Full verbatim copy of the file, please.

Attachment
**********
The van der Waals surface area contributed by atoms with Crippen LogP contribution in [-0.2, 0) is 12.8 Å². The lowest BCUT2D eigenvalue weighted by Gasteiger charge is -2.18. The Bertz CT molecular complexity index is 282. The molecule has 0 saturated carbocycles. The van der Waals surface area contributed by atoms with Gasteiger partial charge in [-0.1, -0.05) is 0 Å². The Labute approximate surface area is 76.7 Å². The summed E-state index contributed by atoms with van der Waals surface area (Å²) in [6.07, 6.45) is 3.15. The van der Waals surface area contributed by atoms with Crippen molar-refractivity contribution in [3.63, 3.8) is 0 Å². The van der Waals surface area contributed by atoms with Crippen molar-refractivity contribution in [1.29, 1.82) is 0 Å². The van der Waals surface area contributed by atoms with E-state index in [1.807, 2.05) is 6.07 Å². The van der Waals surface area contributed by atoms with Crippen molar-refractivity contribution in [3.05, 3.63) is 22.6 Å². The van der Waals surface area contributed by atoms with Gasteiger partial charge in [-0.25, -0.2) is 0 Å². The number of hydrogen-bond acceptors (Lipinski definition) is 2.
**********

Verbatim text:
The van der Waals surface area contributed by atoms with Crippen LogP contribution in [-0.2, 0) is 12.8 Å². The lowest BCUT2D eigenvalue weighted by Gasteiger charge is -2.18. The Bertz CT molecular complexity index is 282. The molecule has 0 saturated carbocycles. The van der Waals surface area contributed by atoms with Gasteiger partial charge in [-0.1, -0.05) is 0 Å². The Labute approximate surface area is 76.7 Å². The summed E-state index contributed by atoms with van der Waals surface area (Å²) in [6.07, 6.45) is 3.15. The van der Waals surface area contributed by atoms with Crippen molar-refractivity contribution in [3.63, 3.8) is 0 Å². The van der Waals surface area contributed by atoms with Crippen molar-refractivity contribution in [1.29, 1.82) is 0 Å². The van der Waals surface area contributed by atoms with E-state index in [1.807, 2.05) is 6.07 Å². The van der Waals surface area contributed by atoms with Crippen molar-refractivity contribution in [3.05, 3.63) is 22.6 Å². The van der Waals surface area contributed by atoms with Gasteiger partial charge in [-0.25, -0.2) is 0 Å². The number of hydrogen-bond acceptors (Lipinski definition) is 2.